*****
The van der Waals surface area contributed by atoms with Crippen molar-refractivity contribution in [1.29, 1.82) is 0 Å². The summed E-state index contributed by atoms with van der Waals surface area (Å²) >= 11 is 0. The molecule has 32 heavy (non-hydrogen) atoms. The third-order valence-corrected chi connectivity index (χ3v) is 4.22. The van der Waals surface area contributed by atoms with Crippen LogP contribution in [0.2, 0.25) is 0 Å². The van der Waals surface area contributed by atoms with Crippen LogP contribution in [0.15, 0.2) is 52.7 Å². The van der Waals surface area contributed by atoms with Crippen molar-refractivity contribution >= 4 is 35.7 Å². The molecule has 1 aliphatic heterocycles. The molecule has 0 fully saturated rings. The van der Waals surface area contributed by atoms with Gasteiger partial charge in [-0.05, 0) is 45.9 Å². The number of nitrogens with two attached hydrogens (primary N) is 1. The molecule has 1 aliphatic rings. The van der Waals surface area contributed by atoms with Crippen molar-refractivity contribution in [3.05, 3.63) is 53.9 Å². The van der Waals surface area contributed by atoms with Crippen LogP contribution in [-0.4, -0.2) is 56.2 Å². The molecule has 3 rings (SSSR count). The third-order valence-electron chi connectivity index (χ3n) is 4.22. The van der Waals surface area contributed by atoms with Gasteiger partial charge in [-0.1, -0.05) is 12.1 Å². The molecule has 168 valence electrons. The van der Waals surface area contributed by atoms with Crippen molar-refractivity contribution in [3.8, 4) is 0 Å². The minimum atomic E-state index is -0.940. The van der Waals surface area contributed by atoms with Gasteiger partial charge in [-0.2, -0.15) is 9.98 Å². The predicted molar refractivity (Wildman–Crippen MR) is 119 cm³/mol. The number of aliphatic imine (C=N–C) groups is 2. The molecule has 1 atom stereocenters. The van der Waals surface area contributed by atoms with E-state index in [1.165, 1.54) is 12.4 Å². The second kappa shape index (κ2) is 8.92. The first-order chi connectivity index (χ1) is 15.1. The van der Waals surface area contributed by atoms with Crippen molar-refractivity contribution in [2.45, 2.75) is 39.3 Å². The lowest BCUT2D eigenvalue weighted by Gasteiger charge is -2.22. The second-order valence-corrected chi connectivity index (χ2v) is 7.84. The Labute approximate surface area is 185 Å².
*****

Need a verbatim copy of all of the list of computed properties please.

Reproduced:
The van der Waals surface area contributed by atoms with Crippen molar-refractivity contribution in [1.29, 1.82) is 0 Å². The summed E-state index contributed by atoms with van der Waals surface area (Å²) >= 11 is 0. The molecule has 32 heavy (non-hydrogen) atoms. The third-order valence-corrected chi connectivity index (χ3v) is 4.22. The van der Waals surface area contributed by atoms with Crippen LogP contribution in [0.2, 0.25) is 0 Å². The van der Waals surface area contributed by atoms with Crippen LogP contribution in [0.15, 0.2) is 52.7 Å². The van der Waals surface area contributed by atoms with Crippen molar-refractivity contribution >= 4 is 35.7 Å². The molecule has 1 aliphatic heterocycles. The molecule has 0 fully saturated rings. The van der Waals surface area contributed by atoms with Gasteiger partial charge in [-0.05, 0) is 45.9 Å². The number of nitrogens with two attached hydrogens (primary N) is 1. The molecule has 1 aliphatic rings. The van der Waals surface area contributed by atoms with Crippen molar-refractivity contribution in [3.05, 3.63) is 53.9 Å². The van der Waals surface area contributed by atoms with Crippen LogP contribution in [-0.4, -0.2) is 56.2 Å². The molecule has 3 rings (SSSR count). The third-order valence-electron chi connectivity index (χ3n) is 4.22. The van der Waals surface area contributed by atoms with Gasteiger partial charge in [-0.1, -0.05) is 12.1 Å². The molecule has 168 valence electrons. The van der Waals surface area contributed by atoms with Crippen molar-refractivity contribution in [3.8, 4) is 0 Å². The minimum atomic E-state index is -0.940. The van der Waals surface area contributed by atoms with Gasteiger partial charge in [-0.2, -0.15) is 9.98 Å². The predicted molar refractivity (Wildman–Crippen MR) is 119 cm³/mol. The number of aliphatic imine (C=N–C) groups is 2. The molecule has 1 atom stereocenters. The van der Waals surface area contributed by atoms with E-state index in [1.165, 1.54) is 12.4 Å². The second kappa shape index (κ2) is 8.92. The first-order chi connectivity index (χ1) is 15.1. The van der Waals surface area contributed by atoms with Crippen molar-refractivity contribution in [2.45, 2.75) is 39.3 Å². The lowest BCUT2D eigenvalue weighted by Gasteiger charge is -2.22. The second-order valence-corrected chi connectivity index (χ2v) is 7.84. The Labute approximate surface area is 185 Å².